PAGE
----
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Off-price retail is growing faster than any retail sector. But what is it and what makes it so successful? In this brief guide, we’ll take you through off-price and explain exactly what makes it so appealing to brands and consumers alike.

INTURN is the win-win off-price solution for brands and retailers. To find out about this new way to do off-price, read about our platform features, or find out more about our solution here.

What is off-price retailing?

Off-price is when retailers sell branded or designer items to consumers at significantly lower prices than full-price stores.

Brands have excess product that they are unable to sell at full-price (or even at a slight discount) in stores, and in order to have proper cash flow and be successful in business, they have to sell off this inventory. They typically look to off-price retailers to purchase their product at 40-60% discounts off of the wholesale price, usually taking whatever they can get for their unwanted goods. Excess inventory can occur for many reasons, such as cancelled orders, off-season product, overproduction, manufacturing errors, among other things, and is inevitable in the retail industry.

Because these off-price retailers buy product at such a low price, they can still turn a profit by selling it to consumers at significantly lower prices than those found in boutiques, department stores, and other full-price retailers.

How does off-price retail work?

Excess inventory is inevitable in retail - no matter how popular a fashion trend or how successful a particular season is, there will always be items left over that haven’t sold. This dead stock, or excess inventory, naturally poses a number of problems for businesses.

Off-price retail is essentially made possible by excess inventory in the retail market. Though businesses carry out extensive product planning to try and avoid this issue, their forecasting is generally based on previous season sales and assumptions, making final production numbers very rough. As a result, manufacturers are often faced with the issue of overproduction, leaving them in need of a way to shift this excess inventory.

Excess inventory can happen at any stage in the product cycle for a number of reasons, such as:

Economic Instability

Economic Instability

Unpredictable Demand for Product

Demand for Product

Changes in Consumer Spending Habits

Changes in Consumer Spending Habits

Purchasing Setbacks, Credit Issues

Purchasing Setbacks, Credit Issues

Unexpected Weather Fluctuations

Unexpected Weather Fluctuations

Excess inventory means a loss of revenue, not only because the manufacturer will have to sell stock below MSRP, but also because excess products quickly lose value the longer they are held in stock. As demand for this stock decreases, it begins to take up shelf space that could be better allocated to newer products with higher profit margins.

Holding costs like warehousing, insurance and taxes also cut into revenue, with moving or storing excess inventory costing US retailers approximately $50 billion a year. What’s more, slow monetization of inventory affects a business’s freedom to take out loans at the best rates, further inhibiting their financial situation.

This is where off-price retailers come in. They operate by buying products from thousands of different designers, capitalising on the unpredictable nature of consumer demand and errors made in the production process by outlets looking to ensure that their stores are always stocked.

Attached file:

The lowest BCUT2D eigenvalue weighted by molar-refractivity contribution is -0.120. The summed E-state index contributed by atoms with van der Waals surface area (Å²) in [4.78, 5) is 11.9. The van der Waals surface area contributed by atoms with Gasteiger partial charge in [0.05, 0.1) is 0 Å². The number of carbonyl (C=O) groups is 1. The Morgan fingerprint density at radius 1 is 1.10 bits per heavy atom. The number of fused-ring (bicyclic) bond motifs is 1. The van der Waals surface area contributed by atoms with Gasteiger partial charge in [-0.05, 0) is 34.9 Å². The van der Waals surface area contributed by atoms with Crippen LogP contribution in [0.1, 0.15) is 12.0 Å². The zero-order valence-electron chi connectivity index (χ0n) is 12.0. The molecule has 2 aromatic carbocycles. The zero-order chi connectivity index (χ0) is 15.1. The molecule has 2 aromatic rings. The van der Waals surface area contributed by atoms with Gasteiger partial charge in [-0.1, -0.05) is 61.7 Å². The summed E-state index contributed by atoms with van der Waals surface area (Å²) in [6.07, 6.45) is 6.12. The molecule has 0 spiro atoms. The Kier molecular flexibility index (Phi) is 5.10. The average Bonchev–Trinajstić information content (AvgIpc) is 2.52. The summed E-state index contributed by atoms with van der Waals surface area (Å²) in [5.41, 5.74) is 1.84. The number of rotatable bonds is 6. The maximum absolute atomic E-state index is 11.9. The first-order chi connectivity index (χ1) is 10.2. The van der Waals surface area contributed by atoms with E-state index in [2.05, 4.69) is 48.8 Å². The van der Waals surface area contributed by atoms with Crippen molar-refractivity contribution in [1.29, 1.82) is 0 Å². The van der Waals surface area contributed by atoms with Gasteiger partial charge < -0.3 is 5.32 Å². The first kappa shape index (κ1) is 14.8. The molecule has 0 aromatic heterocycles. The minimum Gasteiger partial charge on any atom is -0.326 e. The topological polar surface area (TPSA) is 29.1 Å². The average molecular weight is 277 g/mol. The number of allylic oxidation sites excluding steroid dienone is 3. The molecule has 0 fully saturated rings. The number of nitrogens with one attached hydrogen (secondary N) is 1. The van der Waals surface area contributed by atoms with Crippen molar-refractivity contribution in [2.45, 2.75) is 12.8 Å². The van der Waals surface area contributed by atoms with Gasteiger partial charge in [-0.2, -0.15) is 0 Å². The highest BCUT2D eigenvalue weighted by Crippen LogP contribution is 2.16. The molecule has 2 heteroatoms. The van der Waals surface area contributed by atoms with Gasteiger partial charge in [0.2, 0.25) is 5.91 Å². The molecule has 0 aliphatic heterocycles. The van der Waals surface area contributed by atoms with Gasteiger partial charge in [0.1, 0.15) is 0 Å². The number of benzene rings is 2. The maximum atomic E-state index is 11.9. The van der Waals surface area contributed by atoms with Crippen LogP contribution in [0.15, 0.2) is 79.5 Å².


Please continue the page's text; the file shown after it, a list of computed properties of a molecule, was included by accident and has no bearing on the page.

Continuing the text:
Holding costs cut into revenue

However, this is hugely beneficial for manufacturers looking to shift excess units in order to recover some of the money that would have otherwise been tied up. The amount of money regained can make all the difference to the success of the business that year and is thus essential to a working brand.

Off-price retailing is therefore made possible and acts as a solution for manufacturers.

What are the benefits of off-price retail?

With off-price retail comes many benefits to a number of different groups:


It makes sense that consumers are big fans of off-price retailing. After all, off-price retailers sell brand name and designer products for a fraction of their original price, enabling customers to browse bargains whenever they want and eliminating the need to wait for annual sales. And for consumers, part of the original attraction is that they have no idea what they are going to end up buying when they enter the store. It’s like a treasure hunt for the best deal, price, or item.

Off-price retailers

The off-price retail business is entirely dependent on excess inventory and is thriving more than ever before, as buyers have become accustomed to discounts and enjoy hunting for the best deals available. With an ever-changing stock, off-price retailers are in a much stronger position to keep their customers engaged than traditional retailers. In many ways, the off-price retail business plan takes the volatile nature of the retail industry and converts it into a steady model for off-price retailers.

Original brand manufacturers

Off-price retail gives brands the opportunity to turn their inventory over and maintain a healthy cash flow. Since excess inventory ties up cash, the advantage to sell it to off-price retailers allows brands to hit their margins by shifting stock and recovering revenue that would otherwise be tied up in goods form.

What is the difference between off-price vs. full-price?

There are many other ways to differentiate off-price and full-price aside from the obvious cost differences.


Off-price retailers negotiate on discounted prices, whereas full-price retailers negotiate for better payments terms and gross margin deals.

Buying timeline:

While full-price retailers buy products 6-9 months in advance of being sold in stores, off-price retailers buy products only 1-3 months in advance.


Full-price retailers get their pick of particular styles and quantities to stock. On the other hand, off-price buyers buy whatever is left over, choosing from the remaining selection still available.